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Should Hindus worry about the “theft” of yoga?

By: Parthiv N. Parekh Email By: Parthiv N. Parekh
October 2010
Should Hindus worry about the “theft” of yoga?

By blogosphere standards, an April post may seem ancient. But this one, titled, “The theft of yoga,” by Aseem R. Shukla, M.D., co-founder of an influential advocacy group called the Hindu American Foundation, raised some enduring questions. More so because the original post, appearing in the On Faith section of Washingtonpost.com was soon countered by best-selling author and an icon of New Age spirituality, Deepak Chopra. The resulting debate between Shukla and Chopra sparked off a worldwide fervor amongst online commentators.

In the original essay, Shukla laments that despite the wide popularity of yoga in America, its Hindu origins are overtly omitted and even outright denied. He quotes the American Yoga Association, which states on its website, “The common belief that Yoga derives from Hinduism is a misconception. Yoga actually predates Hinduism by many centuries...”

In his rebuttal to Shukla, Chopra too asserts the same—that “the rise of Hinduism as a religion came centuries after the foundation of yoga in consciousness and consciousness alone.” Chopra also traces yoga back to the era of Sanatana Dharma (“eternal religion”), which, according to him, not only predates Hinduism but is distinct from it. Shukla, on the other hand, asserts that Hinduism is just a subsequent moniker for the same body of work called Sanatana Dharma.

Chopra’s is clearly a minority opinion; most Hindus unequivocally see Hinduism and Sanatana Dharma as the same. That itself wouldn’t make Chopra wrong. However, his assertion raises a question: To what, if not Sanatana Dharma, did the coinage “Hinduism” refer to? There is simply no other body of knowledge known to mankind that the word Hinduism might be attributed to.

If Chopra believes yoga was founded in “consciousness alone,” it is precisely that consciousness that the world now calls Hinduism. Sure, Hinduism also refers to many other mundane aspects of organized religion that Chopra, in his mind, separates from the other. But doing so goes against the historical fact of a continuous lineage of the same entity that gave birth to yoga, Veda, Vedanta, Bhagwad Gita and much more.

Shukla is therefore right about his lament that Hinduism doesn’t get due credit for yoga.

But here’s a case where being right and doing right may not be the same. What is the ultimate purpose of all Hindus? All religions? Is it a selfish need for the glorification of one’s faith, or an authentic desire for the wellbeing of all mankind? If it is the latter, then it is important to relinquish the Hindu ownership of yoga. Only then can it serve humanity better.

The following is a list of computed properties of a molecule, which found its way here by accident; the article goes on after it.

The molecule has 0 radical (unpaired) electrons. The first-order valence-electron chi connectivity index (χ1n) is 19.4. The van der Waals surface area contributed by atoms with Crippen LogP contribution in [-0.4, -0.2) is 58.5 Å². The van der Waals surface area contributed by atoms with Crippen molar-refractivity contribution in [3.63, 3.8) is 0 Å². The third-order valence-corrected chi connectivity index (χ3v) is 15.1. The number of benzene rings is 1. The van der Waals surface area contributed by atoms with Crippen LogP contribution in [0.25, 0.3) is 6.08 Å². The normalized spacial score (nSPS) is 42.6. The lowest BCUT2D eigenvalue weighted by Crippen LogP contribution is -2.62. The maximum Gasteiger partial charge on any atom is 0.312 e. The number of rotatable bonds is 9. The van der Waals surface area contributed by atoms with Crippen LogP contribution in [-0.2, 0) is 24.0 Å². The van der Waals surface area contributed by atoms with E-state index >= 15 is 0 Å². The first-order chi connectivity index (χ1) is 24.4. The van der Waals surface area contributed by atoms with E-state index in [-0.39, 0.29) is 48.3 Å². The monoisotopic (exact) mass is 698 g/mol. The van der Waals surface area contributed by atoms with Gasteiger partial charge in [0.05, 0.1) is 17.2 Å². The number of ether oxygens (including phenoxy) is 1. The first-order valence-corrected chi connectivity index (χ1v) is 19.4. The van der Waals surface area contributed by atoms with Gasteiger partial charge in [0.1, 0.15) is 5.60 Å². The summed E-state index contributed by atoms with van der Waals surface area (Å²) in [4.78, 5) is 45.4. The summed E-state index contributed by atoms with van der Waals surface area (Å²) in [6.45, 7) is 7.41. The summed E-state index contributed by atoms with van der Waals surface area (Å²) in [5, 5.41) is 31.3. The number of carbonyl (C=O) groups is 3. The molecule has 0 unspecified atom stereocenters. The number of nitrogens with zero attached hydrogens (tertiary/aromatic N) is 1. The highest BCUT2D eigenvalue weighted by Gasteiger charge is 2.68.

Sure, as Hindus, we may feel a sense of loss at yoga’s universalization. I am also cognizant of Shukla’s well placed concern about the ignorance and misconceptions about Hinduism in America. But correcting misconceptions of Hinduism and raising its profile is separated by a very fine line from parochialism and chauvinism that would have us hogging its bounties.

Holding ourselves out as the barons of yoga, we would alienate it from the rest of the world—after all, who wants to practice the traditions of another’s religion? Shukla writes that Hinduism being “avowedly pluralistic,” requires no allegiance to it to benefit from its sacred wisdom. But most non-Hindus are not aware of that; and so projecting yoga as a Hindu offering makes it off limits to many. 

Already, there are Christian fundamentalists who are scaring their flocks from the life-positive practices of yoga and meditation by caricaturing them as “Hindoo” voodoo. Why not diffuse such maligned streaks by asserting the secular nature of yoga?

It is indeed true that while yoga may have come from the fount of Hinduism, in its essence it is a secular practice. One does not need to subscribe to any dogma, or believe in any deity, to practice yoga. Yes, there are sacred Sanskrit invocations intertwined with yoga practices; but those too are reflective of the time and place that yoga derives from, rather than of any requirement of adherence to any belief system. As long as there is a component of Bhakti (devotion) to any form (or to the formless even), true yoga is happening.

While I found Chopra (and to some extent, Shukla) combative and judgmental in their tones, I agree with Chopra’s particular bit of wisdom on the essential point of this debate: “The true success of Hinduism is measured by how many members transcend it, not by how many are keen to monopolize it or brand it.”

It also surprises me how much we are willing to bat for the credit of a phenomenon while ignoring the substance of it: when the word yoga itself means “union,” where is the question of one or another to steal from?

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